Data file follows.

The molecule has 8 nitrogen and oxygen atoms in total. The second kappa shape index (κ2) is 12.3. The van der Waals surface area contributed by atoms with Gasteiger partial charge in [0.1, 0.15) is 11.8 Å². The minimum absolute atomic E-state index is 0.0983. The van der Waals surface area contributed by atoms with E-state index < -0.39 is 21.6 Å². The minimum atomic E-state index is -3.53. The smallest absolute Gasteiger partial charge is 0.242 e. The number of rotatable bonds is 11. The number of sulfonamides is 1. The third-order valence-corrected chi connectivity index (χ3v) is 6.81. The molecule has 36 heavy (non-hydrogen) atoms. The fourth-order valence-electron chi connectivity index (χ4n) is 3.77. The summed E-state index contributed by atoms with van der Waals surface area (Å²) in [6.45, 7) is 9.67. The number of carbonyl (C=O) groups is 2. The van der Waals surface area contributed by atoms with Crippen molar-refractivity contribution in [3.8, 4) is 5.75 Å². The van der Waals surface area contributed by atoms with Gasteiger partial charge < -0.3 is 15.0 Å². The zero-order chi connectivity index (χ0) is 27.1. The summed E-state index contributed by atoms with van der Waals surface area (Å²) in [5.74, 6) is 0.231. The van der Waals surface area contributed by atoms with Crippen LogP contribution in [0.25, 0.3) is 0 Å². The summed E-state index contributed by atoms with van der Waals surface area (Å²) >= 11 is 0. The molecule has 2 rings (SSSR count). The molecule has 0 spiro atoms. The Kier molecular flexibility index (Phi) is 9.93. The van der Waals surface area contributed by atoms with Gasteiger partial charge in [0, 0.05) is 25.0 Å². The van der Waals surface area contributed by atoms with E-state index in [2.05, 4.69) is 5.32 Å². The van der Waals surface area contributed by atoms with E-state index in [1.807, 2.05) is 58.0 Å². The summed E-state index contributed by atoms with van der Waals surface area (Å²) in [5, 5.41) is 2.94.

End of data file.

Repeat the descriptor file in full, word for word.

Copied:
The molecule has 8 nitrogen and oxygen atoms in total. The second kappa shape index (κ2) is 12.3. The van der Waals surface area contributed by atoms with Gasteiger partial charge in [0.1, 0.15) is 11.8 Å². The minimum absolute atomic E-state index is 0.0983. The van der Waals surface area contributed by atoms with E-state index < -0.39 is 21.6 Å². The minimum atomic E-state index is -3.53. The smallest absolute Gasteiger partial charge is 0.242 e. The number of rotatable bonds is 11. The number of sulfonamides is 1. The third-order valence-corrected chi connectivity index (χ3v) is 6.81. The molecule has 36 heavy (non-hydrogen) atoms. The fourth-order valence-electron chi connectivity index (χ4n) is 3.77. The summed E-state index contributed by atoms with van der Waals surface area (Å²) in [6.45, 7) is 9.67. The number of carbonyl (C=O) groups is 2. The van der Waals surface area contributed by atoms with Crippen molar-refractivity contribution in [3.8, 4) is 5.75 Å². The van der Waals surface area contributed by atoms with Gasteiger partial charge < -0.3 is 15.0 Å². The zero-order chi connectivity index (χ0) is 27.1. The summed E-state index contributed by atoms with van der Waals surface area (Å²) in [5.74, 6) is 0.231. The van der Waals surface area contributed by atoms with Crippen LogP contribution in [0.25, 0.3) is 0 Å². The summed E-state index contributed by atoms with van der Waals surface area (Å²) >= 11 is 0. The molecule has 2 rings (SSSR count). The molecule has 0 spiro atoms. The Kier molecular flexibility index (Phi) is 9.93. The van der Waals surface area contributed by atoms with Gasteiger partial charge in [0, 0.05) is 25.0 Å². The van der Waals surface area contributed by atoms with E-state index in [2.05, 4.69) is 5.32 Å². The van der Waals surface area contributed by atoms with E-state index in [1.807, 2.05) is 58.0 Å². The summed E-state index contributed by atoms with van der Waals surface area (Å²) in [5, 5.41) is 2.94.